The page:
## preface

Now there is a scenario: when a client accesses the server, it can only access one machine all the time, because some user data exists on the server. If you access other servers, the user data will be lost. How to use algorithms to solve this problem?

## Consistent hash ring algorithm

### base

The ring structure here is abstracted from our imagination. The simplest idea is to give a request, use hash function and other operations to calculate its corresponding server location, and then allocate it.

How do clients map to nodes on the hash ring?

For example, there is a userId =1 to request:

After calculating the hash value, it falls between P1 and P4. The hash ring processing rule is to find the nearest node larger than it. The hash ring here is an ordered ring, increasing in order: P1 < P2 < P3 < P4, then the nearest node larger than userId =1 is P1, and it will be assigned to P1 server.

Which data structure in Java can meet this requirement? Complete automatic sorting (for example, after a number is entered into the set, the structure can sort the new and previous set elements. Here, TreeMap is used)

### Variant: interspersed with virtual nodes to share the request pressure

Think about a question: if at a certain peak time, all requests reach P1-P

4 in this area, all servers will hit P1. P1 bears a lot of traffic, which may lead to downtime. At the same time, other servers may be idle. This is unreasonable. We can use a lot of virtual nodes, which can be interspersed with many virtual nodes on the original basis, similar to the Monkey King pulling out a hair to separate himself, In this way, a large amount of traffic can be distributed to different servers, so that the pressure is evenly distributed and hashed:

### Data structure implementation of consistent hash ring: TreeMap

The bottom layer of TreeMap adopts red and black trees,

The red black tree here will automatically sort the inserted data. There is a tailMap() function in the TreeMap api, which inputs a fromKey and outputs a SortedMap ordered Map:

SortedMap<Integer,String> subMap = virtualNodes.tailMap(2); Integer nodeIndex = subMap.firstKey();//Get the first element

You can get the data of indexes 2, 3, 4 and 5. String is its corresponding value.

To put it simply: you can find the subtree on the right of 2 (that is, the subtree greater than or equal to 2) through tailMap(), and then use firstKey() to get the first element larger than him.

This corresponds to our consistent hash ring, and you can get its nearest server node larger than it

Consider the boundary: if the request is calculated to be larger than P4, it can directly return to P1 (ring)

code

//Implementation of consistent hash using treemap public class ConsistentHash { private static TreeMap<Integer,String> virtualNodes = new TreeMap(); private static final int VIRTUAL_NODES = 160;//Number of virtual nodes //Preprocessing hash ring static { //Add virtual nodes to each real node and hash according to hash algorithm for(String ip: ServerIps.LIST) { for(int i = 0; i < VIRTUAL_NODES; i++) { int hash = getHash(ip+"VN"+i); virtualNodes.put(hash,ip); } } } public static String getServer(String clientInfo) { int hash = getHash(clientInfo); //Obtain a sub red black tree greater than the Hash value SortedMap<Integer,String> subMap = virtualNodes.tailMap(hash); //Gets the smallest element of the subtree Integer nodeIndex = subMap.firstKey(); //No subtree greater than this element rounds the first element of the tree if (nodeIndex == null) { nodeIndex = virtualNodes.firstKey(); } return virtualNodes.get(nodeIndex); } //hash algorithm private static int getHash(String str) { final int p = 16777619; int hash = (int) 2166136261L; for (int i = 0; i < str.length(); i++) { hash = (hash^str.charAt(i))*p; hash +=hash <<13; hash ^=hash >>7; hash +=hash <<3; hash ^=hash >>17; hash +=hash <<5; //If the calculated value is negative, take its absolute value if(hash < 0) { hash = Math.abs(hash); } } return hash; } public static void main(String[] args) { for (int i = 0; i < 20; i++) { System.out.println(getServer("userId" + i)); } } } //Consistency hash is realized by treemap public class ConsistentHash { private static TreeMap<Integer,String> virtualNodes = new TreeMap(); private static final int VIRTUAL_NODES = 160;//Number of virtual nodes //Preprocessing hash ring static { //Add virtual nodes to each real node and hash according to hash algorithm for(String ip: ServerIps.LIST) { for(int i = 0; i < VIRTUAL_NODES; i++) { int hash = getHash(ip+"VN"+i); virtualNodes.put(hash,ip); } } } public static String getServer(String clientInfo) { int hash = getHash(clientInfo); //Obtain a sub red black tree greater than the Hash value SortedMap<Integer,String> subMap = virtualNodes.tailMap(hash); //Gets the smallest element of the subtree Integer nodeIndex = subMap.firstKey(); //No subtree greater than this element rounds the first element of the tree if (nodeIndex == null) { nodeIndex = virtualNodes.firstKey(); } return virtualNodes.get(nodeIndex); } //hash algorithm private static int getHash(String str) { final int p = 16777619; int hash = (int) 2166136261L; for (int i = 0; i < str.length(); i++) { hash = (hash^str.charAt(i))*p; hash +=hash <<13; hash ^=hash >>7; hash +=hash <<3; hash ^=hash >>17; hash +=hash <<5; //If the calculated value is negative, take its absolute value if(hash < 0) { hash = Math.abs(hash); } } return hash; } public static void main(String[] args) { for (int i = 0; i < 20; i++) { System.out.println(getServer("userId" + i)); } } }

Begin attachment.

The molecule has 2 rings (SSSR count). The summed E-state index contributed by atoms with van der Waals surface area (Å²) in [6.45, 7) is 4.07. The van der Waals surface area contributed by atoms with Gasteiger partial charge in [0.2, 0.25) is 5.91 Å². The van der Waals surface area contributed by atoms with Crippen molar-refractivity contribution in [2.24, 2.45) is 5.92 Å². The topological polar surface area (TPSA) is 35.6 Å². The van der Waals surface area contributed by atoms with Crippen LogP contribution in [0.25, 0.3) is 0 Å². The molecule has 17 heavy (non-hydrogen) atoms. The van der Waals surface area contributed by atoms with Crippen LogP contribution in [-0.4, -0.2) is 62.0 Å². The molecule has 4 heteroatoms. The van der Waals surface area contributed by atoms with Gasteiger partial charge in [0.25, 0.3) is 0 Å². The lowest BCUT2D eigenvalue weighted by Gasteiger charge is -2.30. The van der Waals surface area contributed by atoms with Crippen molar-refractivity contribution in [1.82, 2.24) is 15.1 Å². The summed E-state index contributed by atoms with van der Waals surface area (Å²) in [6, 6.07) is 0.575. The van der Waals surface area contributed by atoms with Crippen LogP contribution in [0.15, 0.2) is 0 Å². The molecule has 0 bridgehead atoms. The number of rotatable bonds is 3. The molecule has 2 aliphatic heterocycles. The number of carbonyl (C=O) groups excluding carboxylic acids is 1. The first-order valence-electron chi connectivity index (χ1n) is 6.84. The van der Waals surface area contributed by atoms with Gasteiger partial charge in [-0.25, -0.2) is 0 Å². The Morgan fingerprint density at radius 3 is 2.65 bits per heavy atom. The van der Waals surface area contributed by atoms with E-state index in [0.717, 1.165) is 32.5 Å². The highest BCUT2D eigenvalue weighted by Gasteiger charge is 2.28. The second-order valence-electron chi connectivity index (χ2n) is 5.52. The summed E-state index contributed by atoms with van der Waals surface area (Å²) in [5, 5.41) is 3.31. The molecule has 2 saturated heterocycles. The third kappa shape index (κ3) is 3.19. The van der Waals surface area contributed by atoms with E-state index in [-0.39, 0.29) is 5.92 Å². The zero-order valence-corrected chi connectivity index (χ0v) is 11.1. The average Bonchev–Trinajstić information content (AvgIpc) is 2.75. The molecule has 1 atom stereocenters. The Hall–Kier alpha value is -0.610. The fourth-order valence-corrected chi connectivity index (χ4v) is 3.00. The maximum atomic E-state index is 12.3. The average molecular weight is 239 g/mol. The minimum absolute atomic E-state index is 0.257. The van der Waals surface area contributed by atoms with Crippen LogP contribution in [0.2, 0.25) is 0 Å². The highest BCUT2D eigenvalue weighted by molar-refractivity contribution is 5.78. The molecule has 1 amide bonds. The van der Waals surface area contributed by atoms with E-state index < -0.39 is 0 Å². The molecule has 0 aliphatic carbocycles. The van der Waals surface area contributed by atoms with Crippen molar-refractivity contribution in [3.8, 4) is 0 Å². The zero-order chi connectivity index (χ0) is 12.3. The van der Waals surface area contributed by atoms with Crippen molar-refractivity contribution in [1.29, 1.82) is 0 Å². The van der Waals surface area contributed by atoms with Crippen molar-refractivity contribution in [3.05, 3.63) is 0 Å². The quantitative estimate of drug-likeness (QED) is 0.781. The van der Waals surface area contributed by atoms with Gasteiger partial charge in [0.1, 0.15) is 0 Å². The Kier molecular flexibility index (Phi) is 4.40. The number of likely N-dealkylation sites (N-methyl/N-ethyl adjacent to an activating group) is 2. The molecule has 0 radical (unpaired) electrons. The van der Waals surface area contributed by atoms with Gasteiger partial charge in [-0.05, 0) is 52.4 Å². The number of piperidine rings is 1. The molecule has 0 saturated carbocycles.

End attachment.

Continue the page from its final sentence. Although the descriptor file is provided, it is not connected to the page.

It can be seen that the running results are relatively hash, and the pressure on the server is relatively small.

Here is also a test to ensure that for the same userId, each request will reach the same server, which is reasonable (the results are consistent every time).